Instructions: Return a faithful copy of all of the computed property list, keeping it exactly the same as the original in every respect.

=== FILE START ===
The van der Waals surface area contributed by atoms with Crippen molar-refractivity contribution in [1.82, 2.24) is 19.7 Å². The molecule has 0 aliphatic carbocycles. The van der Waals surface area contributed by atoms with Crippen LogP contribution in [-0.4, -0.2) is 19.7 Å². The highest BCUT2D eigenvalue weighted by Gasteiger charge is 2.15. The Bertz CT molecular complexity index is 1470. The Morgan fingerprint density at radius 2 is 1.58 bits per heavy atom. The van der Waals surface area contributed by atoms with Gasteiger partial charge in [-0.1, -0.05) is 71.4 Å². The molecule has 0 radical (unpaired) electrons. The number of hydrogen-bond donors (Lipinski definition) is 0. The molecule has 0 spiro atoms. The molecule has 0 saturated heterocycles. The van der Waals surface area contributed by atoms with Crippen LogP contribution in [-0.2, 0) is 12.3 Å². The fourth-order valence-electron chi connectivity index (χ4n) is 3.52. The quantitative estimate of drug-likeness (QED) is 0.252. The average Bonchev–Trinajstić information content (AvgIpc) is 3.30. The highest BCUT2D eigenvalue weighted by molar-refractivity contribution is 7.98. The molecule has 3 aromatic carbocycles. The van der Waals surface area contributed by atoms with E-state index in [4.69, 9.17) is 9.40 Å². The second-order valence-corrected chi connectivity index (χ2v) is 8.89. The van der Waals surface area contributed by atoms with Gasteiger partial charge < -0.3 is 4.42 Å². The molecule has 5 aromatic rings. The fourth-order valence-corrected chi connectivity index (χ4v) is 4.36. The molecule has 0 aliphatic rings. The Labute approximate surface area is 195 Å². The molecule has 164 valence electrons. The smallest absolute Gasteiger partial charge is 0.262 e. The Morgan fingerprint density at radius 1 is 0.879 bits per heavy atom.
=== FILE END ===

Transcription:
The van der Waals surface area contributed by atoms with Crippen molar-refractivity contribution in [1.82, 2.24) is 19.7 Å². The molecule has 0 aliphatic carbocycles. The van der Waals surface area contributed by atoms with Crippen LogP contribution in [-0.4, -0.2) is 19.7 Å². The highest BCUT2D eigenvalue weighted by Gasteiger charge is 2.15. The Bertz CT molecular complexity index is 1470. The Morgan fingerprint density at radius 2 is 1.58 bits per heavy atom. The van der Waals surface area contributed by atoms with Gasteiger partial charge in [-0.1, -0.05) is 71.4 Å². The molecule has 0 radical (unpaired) electrons. The number of hydrogen-bond donors (Lipinski definition) is 0. The molecule has 0 spiro atoms. The molecule has 0 saturated heterocycles. The van der Waals surface area contributed by atoms with Crippen LogP contribution in [-0.2, 0) is 12.3 Å². The fourth-order valence-electron chi connectivity index (χ4n) is 3.52. The quantitative estimate of drug-likeness (QED) is 0.252. The average Bonchev–Trinajstić information content (AvgIpc) is 3.30. The highest BCUT2D eigenvalue weighted by molar-refractivity contribution is 7.98. The molecule has 3 aromatic carbocycles. The van der Waals surface area contributed by atoms with E-state index in [4.69, 9.17) is 9.40 Å². The second-order valence-corrected chi connectivity index (χ2v) is 8.89. The van der Waals surface area contributed by atoms with Gasteiger partial charge < -0.3 is 4.42 Å². The molecule has 5 aromatic rings. The fourth-order valence-corrected chi connectivity index (χ4v) is 4.36. The molecule has 0 aliphatic rings. The Labute approximate surface area is 195 Å². The molecule has 164 valence electrons. The smallest absolute Gasteiger partial charge is 0.262 e. The Morgan fingerprint density at radius 1 is 0.879 bits per heavy atom.